NEW YORK: Critics of Donald Trump accused him of inciting violence after pipe bombs were sent to Barack Obama, Hillary Clinton, CNN and other figures that are loathed by the president's supporters.
With midterm elections less than two weeks away, Trump reacted Wednesday (Oct 24) to the rapid fire spate of bomb alerts by first calling for unity, but then reverting to attacking the media.
CNN is known for its often critical coverage of the Trump administration and has constantly provoked the ire of the president, who defeated Clinton in 2016 to succeed Obama.
From the White House, Trump first said "acts of political violence" have "no place in the United States."
"Those engaged in the political arena must stop treating political opponents as being morally defective," he later told a campaign rally in Wisconsin, before switching his criticism back to the media.
"The media also has a responsibility to set a civil tone and stop the endless hostility and constant negative, and often times false attacks and stories," he added. "They've got to stop."
#MAGABomber trended as users flooded Twitter with accusations that Trump had incited the attempted attacks and highlighting the toxic remarks he has leveled against the pipe bomb targets in the past.
The spree began Monday with a device found at the New York home of billionaire liberal donor George Soros.
The FBI said a total of seven suspicious packages were sent in New York, Washington and Florida, including to Obama's attorney general Eric Holder and two to Maxine Waters, a California lawmaker, one in Los Angeles and one in the Washington area.
The packages were sent in manila envelopes with bubble wrap, marked with computer-printed address labels. Each listed Debbie Wasserman Schultz, former chairwoman of the Democratic National Committee, as the sender.
The return address included misspellings of Wasserman Schultz's last name, the FBI said.
A photo of the device sent to CNN showed it to be a short length of pipe wrapped in black tape, with wires sticking out of either end.
Another suspicious package addressed to former vice president Joe Biden was also intercepted, ABC News reported Wednesday night. The FBI said it could not confirm this.
FBI Director Christopher Wray appealed for help from the public, saying, "We ask anyone who may have information to contact the FBI. Do not hesitate to call; no piece of information is too small to help us in this investigation."
"FALSE ATTACKS AND STORIES"
Liberal and left-wing critics accuse Trump's rhetoric-laden "Make America Great Again" presidency of emboldening right-wing extremists. He has endorsed the body-slamming of a reporter and denounces critical press.
"There is a total and complete lack of understanding at the White House about the seriousness of their continued attacks on the media," said CNN president Jeff Zucker.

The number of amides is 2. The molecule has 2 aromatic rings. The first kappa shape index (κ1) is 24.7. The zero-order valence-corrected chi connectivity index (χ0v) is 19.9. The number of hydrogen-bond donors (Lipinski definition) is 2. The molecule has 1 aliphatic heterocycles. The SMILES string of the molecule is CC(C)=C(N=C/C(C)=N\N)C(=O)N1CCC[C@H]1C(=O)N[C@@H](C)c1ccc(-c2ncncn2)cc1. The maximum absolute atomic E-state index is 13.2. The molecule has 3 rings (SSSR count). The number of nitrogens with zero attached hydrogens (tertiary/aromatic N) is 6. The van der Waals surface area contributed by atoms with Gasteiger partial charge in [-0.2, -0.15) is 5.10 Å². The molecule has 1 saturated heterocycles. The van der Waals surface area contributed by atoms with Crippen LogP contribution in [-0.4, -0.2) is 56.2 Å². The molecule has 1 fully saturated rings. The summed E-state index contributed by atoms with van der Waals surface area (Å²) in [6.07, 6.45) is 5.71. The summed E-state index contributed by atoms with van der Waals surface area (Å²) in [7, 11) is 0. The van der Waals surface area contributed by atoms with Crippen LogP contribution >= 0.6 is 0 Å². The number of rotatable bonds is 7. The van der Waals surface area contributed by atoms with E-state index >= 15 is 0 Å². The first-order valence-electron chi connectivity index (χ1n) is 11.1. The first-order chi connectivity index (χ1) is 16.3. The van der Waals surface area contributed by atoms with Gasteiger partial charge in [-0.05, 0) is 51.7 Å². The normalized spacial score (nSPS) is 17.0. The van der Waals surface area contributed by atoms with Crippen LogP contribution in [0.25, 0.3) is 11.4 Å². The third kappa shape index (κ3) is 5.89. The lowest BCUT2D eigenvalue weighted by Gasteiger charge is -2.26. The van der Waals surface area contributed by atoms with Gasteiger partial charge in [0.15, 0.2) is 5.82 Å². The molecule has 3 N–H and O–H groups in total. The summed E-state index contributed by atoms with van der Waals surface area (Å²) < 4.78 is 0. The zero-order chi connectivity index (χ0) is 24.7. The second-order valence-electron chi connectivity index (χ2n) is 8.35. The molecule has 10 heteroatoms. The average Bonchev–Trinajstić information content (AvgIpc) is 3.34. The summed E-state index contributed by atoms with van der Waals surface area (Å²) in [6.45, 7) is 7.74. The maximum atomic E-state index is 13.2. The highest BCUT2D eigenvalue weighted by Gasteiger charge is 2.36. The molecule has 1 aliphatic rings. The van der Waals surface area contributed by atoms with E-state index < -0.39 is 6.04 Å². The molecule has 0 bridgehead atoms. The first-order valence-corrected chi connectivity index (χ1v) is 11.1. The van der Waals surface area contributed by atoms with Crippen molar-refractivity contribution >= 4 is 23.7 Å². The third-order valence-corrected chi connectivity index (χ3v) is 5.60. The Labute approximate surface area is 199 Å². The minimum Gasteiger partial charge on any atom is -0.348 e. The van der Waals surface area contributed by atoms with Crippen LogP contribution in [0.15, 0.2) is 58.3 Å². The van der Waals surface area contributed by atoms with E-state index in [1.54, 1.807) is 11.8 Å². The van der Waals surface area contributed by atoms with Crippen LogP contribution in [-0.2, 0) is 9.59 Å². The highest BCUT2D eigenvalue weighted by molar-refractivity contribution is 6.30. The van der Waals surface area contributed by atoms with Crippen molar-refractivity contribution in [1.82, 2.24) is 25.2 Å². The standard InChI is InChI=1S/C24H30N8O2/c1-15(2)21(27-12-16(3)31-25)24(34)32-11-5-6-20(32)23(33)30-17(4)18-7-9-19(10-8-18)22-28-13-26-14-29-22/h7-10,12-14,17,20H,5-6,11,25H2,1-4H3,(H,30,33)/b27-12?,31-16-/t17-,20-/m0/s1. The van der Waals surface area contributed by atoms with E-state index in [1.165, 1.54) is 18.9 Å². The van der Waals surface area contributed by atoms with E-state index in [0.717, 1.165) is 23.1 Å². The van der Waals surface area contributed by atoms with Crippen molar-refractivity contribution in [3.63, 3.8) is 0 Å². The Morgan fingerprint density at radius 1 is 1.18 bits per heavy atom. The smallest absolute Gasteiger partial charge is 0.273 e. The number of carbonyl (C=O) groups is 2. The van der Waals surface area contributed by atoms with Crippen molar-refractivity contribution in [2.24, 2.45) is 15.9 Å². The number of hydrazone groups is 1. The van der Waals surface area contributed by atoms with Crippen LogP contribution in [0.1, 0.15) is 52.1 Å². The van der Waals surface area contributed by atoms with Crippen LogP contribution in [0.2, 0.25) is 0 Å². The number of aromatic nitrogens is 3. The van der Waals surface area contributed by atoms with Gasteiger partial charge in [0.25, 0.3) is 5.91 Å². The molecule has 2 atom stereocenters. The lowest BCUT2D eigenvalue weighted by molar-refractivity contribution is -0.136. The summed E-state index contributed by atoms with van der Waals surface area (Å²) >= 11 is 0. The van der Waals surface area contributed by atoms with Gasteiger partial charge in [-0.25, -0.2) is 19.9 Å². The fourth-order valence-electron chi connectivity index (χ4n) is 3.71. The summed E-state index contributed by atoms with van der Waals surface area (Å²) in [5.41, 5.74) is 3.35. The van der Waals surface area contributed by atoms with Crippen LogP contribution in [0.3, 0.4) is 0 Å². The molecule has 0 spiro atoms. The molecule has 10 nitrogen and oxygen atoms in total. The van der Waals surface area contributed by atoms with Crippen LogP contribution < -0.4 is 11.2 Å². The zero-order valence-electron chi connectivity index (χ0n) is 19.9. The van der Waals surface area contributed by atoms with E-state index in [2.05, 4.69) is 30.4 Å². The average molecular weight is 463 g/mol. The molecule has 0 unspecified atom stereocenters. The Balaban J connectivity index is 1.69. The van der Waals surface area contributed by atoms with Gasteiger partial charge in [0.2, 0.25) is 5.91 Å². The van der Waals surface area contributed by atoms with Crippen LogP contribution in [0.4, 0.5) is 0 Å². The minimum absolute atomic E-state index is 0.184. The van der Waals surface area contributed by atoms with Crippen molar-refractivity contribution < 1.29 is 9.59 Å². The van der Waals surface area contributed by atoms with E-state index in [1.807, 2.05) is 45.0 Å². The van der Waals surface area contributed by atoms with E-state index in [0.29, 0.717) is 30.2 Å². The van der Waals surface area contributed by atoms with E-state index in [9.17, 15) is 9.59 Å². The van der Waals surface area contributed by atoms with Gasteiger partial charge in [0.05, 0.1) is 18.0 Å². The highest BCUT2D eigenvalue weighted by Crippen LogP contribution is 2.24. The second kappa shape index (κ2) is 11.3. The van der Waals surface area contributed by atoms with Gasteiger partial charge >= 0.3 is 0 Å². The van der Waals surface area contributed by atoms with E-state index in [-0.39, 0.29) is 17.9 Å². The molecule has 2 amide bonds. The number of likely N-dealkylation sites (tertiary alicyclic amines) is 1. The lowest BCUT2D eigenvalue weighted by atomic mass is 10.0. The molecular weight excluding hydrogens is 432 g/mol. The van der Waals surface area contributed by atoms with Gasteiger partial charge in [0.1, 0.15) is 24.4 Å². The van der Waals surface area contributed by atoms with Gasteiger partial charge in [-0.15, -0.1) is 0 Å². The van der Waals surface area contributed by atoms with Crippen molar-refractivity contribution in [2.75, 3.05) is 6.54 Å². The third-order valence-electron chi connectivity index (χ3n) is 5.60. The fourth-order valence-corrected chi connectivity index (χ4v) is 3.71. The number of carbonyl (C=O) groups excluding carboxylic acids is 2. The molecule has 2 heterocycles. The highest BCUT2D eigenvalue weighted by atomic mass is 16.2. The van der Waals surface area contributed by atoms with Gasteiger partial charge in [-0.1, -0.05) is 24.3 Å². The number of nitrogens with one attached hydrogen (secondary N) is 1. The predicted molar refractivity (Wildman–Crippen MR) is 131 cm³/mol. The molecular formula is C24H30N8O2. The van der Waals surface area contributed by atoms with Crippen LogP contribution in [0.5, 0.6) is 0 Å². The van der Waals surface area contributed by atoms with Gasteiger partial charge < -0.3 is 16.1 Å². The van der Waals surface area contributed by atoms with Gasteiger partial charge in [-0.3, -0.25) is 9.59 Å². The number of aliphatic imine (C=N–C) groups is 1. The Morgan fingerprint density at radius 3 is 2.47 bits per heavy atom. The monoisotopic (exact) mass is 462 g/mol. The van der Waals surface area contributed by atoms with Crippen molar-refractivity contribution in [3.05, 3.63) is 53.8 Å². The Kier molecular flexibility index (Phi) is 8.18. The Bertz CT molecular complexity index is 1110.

"Words matter. Thus far, they have shown no comprehension of that."
CNN evacuated its New York bureau after the pipe bomb was found in the mailroom together with an envelope containing white powder. A bomb squad secured the device, police said.
The packaging was addressed care of CNN to former CIA director John Brennan, who has appeared on the channel as a guest and is perhaps Trump's toughest critic from the national security community.
The Secret Service intercepted the package addressed to Clinton at the home she shares with her husband, former president Bill Clinton, north of Manhattan on Tuesday, and a second package addressed to Obama's Washington home on Wednesday.
There has been no claim of responsibility and no one was yet known to have been arrested.
Top Democrat lawmakers Nancy Pelosi and Chuck Schumer accused Trump of condoning "physical violence and dividing Americans."
"EFFORT TO TERRORISE"
"It's a time of deep divisions, and we have to do everything we can to bring our country together," said Clinton, who has remained an outspoken political force despite her stunning loss to Trump in 2016.
The Secret Service said the packages were "identified during routine mail screening procedures" and that neither Clinton or Obama were ever at risk of receiving them.
Republican lawmakers followed the White House in issuing condemnations.
Soros, the target of the first device, has long been a hate figure for right-wing groups and lives in Bedford, New York, not far from the Clintons.
The 88-year-old is one of the world's richest men and supported Clinton in 2016. He has been accused by nationalists of sponsoring protests and seeking to push a liberal, multicultural agenda.
Trump has accused Soros of paying demonstrators opposed to Brett Kavanaugh, whose nomination to the Supreme Court was almost derailed after he was accused of attempted rape as a teenager.